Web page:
Sony Ericsson Case Study
By: Upasana Banerjee
On October 1st 2001, Sony, a Japanese electronics company, founded in 1946, joined Swedish-born Ericsson, 70 years its senior, in holy matrimony.
Ericsson used to get chips from Philips, but in March, 2000, a fire destroyed the production facility of Philips. Facing an acute shortage of chips, Ericsson was prompted to form a joint venture with Sony.
Since joining forces, both companies have stopped producing their own mobile phones. Originally, the two companies were compatible partners for the joint venture. Sony was a major electronics brand with expertise in the industry, and Ericsson was a leading company in the communications sector.
Along with the most obvious advantages for both companies to form this alliance, Sony and Ericsson each had lesser-known reasons to enter into the venture. Both companies would benefit from each other’s established markets, making them the fifth largest mobile phone producers in the world. Also, before joining, Ericsson had a problem of manufacturing their goods cheaply, which Sony’s affiliates and manufacturers solved for them. Another advantage for Ericsson was Sony’s expertise in mobile handset technology, which was a key sector Ericsson was hoping to break into at the time. The early years of …show more content…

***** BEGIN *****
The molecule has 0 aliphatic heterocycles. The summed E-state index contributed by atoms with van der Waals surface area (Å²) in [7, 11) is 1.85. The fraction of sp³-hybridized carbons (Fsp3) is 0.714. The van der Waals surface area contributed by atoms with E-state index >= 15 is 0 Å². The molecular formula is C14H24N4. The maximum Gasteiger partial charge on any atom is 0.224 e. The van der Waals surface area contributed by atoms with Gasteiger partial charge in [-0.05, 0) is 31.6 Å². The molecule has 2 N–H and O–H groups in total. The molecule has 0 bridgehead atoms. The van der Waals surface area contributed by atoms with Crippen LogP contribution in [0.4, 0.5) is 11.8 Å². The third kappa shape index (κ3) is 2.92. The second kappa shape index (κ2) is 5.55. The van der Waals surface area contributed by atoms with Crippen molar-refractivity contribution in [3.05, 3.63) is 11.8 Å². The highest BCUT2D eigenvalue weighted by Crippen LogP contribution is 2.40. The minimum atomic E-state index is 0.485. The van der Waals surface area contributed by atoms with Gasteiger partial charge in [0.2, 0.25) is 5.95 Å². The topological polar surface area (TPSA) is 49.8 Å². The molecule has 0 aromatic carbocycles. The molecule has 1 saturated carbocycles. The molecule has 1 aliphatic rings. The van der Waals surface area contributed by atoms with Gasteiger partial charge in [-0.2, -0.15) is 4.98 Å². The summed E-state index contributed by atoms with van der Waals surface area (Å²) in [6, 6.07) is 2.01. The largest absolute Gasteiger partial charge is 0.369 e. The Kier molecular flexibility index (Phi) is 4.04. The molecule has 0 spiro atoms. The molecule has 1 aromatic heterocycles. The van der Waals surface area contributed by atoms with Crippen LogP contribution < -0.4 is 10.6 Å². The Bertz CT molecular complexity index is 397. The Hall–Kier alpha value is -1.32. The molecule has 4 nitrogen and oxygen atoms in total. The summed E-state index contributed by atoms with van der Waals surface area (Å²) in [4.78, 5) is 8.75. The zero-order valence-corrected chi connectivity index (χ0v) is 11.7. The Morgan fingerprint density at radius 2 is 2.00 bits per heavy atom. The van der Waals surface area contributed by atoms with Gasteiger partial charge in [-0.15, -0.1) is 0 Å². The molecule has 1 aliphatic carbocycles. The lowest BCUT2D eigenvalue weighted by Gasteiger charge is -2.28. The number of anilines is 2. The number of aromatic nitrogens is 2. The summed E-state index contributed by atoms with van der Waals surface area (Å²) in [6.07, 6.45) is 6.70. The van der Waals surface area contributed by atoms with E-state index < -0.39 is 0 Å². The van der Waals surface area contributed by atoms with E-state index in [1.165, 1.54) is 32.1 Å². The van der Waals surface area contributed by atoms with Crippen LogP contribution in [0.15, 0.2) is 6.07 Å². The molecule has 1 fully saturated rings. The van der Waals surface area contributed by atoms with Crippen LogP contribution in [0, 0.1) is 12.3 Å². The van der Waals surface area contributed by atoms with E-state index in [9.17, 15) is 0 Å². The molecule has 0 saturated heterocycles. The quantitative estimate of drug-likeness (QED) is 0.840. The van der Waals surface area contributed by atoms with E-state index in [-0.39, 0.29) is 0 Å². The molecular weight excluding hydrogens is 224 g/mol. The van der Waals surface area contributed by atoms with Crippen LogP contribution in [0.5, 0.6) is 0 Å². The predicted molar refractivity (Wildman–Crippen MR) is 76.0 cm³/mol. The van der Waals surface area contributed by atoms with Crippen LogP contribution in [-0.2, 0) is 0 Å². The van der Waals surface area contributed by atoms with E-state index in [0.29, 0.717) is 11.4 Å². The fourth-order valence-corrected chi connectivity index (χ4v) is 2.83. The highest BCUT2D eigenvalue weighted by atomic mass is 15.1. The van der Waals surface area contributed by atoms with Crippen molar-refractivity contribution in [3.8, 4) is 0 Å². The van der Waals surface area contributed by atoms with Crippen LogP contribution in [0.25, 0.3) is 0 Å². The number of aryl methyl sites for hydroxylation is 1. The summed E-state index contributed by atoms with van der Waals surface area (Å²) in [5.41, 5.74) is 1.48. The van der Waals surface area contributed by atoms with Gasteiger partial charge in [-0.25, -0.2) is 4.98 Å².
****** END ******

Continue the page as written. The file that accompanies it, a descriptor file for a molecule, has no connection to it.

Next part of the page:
The two companies had concentrated their marketing and product placement towards middle-income people, which is the area of the market with the most dramatic decrease in purchasing during that time. It was not a long-term winning strategy. By focusing on the high-end alone, Sony-Ericsson was forcing telecommunication companies to view it as a source that does not have a complete line-up hence it wasn’t the first choice of the telecom companies looking for a wide range of products. That was the first problem with its